*Photo Credit: Fellow Disneyland-goer, Olivia Hales’ Facebook Album.

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10 thoughts on “Addictive Distractions, or How I Re-Learned My Mantra at Disneyland

  1. Andhari says:

    Been wondering what you up to..I love Disneyland. And you have great views about it and connecting it with humans in general.

    And speaking of distractions and people, I know a lot of people ( maybe you too ) can easily assume I’m addicted to one. I do some pretty bimbotic stuff. But what people don’t know is, I do try to enjoy the ride. No matter how tough it is, try to achieve my dreams and what I want. I might fall back and be distracted but at least I’m back again doing what I have to do in full force.

    It’s not always bad, now that I think of it.

    • Chase says:

      Andi, you definitely are someone who enjoys the ride, I certainly can see that.
      I just love the fact that you worked in the word “bimbotic” into that comment. lol

  2. Dianna A says:

    Dianna Anderson likes this.

    I allow myself to be distracted far too easily – facebook, tv, even homework – all of those things keep me from doing a lot of things I feel called to do.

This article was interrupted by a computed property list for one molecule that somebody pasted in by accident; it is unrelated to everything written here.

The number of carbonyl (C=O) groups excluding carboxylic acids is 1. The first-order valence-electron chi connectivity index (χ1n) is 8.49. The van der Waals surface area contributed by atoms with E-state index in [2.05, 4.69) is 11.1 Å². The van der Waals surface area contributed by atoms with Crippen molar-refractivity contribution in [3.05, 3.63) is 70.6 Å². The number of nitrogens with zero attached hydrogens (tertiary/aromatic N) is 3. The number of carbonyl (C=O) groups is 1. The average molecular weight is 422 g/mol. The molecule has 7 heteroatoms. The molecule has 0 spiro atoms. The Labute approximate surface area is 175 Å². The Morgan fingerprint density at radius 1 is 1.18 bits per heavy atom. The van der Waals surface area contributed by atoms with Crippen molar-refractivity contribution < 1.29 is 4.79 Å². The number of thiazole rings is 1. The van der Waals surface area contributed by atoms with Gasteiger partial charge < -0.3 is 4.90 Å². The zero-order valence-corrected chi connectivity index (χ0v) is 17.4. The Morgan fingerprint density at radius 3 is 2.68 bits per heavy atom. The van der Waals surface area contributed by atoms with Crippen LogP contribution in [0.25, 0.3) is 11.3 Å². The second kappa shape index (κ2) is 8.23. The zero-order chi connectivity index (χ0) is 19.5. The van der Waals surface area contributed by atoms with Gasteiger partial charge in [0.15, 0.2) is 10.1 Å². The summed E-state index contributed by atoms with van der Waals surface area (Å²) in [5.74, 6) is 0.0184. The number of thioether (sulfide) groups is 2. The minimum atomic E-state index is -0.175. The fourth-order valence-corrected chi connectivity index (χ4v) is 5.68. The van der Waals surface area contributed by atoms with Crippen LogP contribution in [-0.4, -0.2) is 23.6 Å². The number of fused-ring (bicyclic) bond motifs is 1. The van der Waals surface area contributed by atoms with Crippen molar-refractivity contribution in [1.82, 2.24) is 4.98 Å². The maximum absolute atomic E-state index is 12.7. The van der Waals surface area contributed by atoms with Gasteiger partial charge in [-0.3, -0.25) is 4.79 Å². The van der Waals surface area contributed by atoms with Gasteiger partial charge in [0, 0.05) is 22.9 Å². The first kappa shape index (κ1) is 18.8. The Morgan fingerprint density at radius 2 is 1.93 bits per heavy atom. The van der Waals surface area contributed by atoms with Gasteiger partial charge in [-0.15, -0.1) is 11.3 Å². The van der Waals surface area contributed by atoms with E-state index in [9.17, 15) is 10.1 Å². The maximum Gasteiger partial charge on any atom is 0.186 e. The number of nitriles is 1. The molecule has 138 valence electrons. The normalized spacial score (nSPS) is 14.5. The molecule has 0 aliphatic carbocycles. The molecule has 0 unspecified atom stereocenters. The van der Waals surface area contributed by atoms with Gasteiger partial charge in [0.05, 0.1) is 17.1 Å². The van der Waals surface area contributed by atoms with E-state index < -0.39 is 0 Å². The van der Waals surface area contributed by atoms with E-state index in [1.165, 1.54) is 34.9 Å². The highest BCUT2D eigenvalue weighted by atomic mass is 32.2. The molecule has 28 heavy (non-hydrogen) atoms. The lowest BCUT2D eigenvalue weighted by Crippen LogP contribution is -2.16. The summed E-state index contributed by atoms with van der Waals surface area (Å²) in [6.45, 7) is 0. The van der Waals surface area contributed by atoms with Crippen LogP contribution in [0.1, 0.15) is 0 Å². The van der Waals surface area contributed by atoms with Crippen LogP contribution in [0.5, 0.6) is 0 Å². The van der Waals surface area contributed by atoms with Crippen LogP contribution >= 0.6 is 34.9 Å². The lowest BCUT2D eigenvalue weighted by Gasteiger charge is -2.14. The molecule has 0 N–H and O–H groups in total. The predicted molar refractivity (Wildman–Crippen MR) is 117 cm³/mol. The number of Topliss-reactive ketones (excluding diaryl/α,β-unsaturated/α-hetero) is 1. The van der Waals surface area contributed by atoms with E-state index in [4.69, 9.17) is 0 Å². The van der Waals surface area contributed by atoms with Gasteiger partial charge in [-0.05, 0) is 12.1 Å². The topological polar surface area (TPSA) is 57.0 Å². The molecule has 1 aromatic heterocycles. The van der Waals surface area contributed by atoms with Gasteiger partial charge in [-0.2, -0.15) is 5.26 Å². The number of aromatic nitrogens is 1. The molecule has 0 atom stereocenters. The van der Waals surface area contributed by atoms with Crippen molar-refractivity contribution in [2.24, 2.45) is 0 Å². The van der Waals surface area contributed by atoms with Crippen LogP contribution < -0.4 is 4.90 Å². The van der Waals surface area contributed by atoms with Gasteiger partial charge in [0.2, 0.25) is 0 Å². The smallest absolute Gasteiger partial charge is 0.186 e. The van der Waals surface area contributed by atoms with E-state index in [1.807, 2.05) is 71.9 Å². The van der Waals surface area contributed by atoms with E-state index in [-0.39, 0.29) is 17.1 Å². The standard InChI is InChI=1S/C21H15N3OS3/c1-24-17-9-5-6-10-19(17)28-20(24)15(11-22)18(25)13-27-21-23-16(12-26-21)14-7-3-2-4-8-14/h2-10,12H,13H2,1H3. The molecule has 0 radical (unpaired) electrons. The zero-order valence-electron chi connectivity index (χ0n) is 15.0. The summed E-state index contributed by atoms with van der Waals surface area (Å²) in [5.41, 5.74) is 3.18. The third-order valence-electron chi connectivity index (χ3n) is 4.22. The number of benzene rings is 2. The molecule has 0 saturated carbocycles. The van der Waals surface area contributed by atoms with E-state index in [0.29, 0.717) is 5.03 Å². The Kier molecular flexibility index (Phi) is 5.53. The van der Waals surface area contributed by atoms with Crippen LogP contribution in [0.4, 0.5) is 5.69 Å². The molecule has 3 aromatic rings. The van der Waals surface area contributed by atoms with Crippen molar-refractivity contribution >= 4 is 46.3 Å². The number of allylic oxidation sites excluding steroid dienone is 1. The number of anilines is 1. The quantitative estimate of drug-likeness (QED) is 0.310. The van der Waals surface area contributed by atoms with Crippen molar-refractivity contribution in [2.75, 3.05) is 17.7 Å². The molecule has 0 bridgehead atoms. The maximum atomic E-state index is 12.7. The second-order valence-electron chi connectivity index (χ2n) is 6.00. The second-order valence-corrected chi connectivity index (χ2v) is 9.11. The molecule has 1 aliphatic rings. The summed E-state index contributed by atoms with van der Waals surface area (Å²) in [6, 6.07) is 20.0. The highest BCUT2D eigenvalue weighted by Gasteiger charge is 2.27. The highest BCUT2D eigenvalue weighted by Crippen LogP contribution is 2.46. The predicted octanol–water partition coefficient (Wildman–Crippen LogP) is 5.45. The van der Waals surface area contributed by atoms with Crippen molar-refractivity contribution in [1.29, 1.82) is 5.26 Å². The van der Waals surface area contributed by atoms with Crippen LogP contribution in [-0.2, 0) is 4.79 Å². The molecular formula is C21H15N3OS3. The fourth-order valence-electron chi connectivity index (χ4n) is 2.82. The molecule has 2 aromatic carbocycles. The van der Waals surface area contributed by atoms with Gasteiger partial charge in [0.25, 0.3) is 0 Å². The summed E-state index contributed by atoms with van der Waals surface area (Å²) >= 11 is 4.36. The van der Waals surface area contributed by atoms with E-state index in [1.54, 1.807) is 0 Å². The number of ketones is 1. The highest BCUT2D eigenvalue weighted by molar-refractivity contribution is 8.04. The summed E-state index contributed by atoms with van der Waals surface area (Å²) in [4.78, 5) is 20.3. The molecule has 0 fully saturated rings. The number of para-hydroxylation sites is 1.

However, I do have to raise the point that distractions can be beneficial. I think life is more about walking the careful line between the focus and the distraction: too much concentration on either one can lead to a myopic state of mind, and that’s not good in any sense. While de-cluttering on the whole is usually a good thing (sometimes I look at my apartment and think my roommate and I really need to get rid of some junk), clutter can be inspirational too. I’ve had some great revelations because I was “distracting” myself. Distractions can help clarify where the focus should be. :)

    • Chase says:

      I agree, Dianna. The clutter-clean-up stage I am in, however, is the stage that sees what should be focused on and clears out the rest. It’s fair to say clutter has been used to be beneficial, but I’d lean toward it mostly just being in the way. Hence “clutter” :P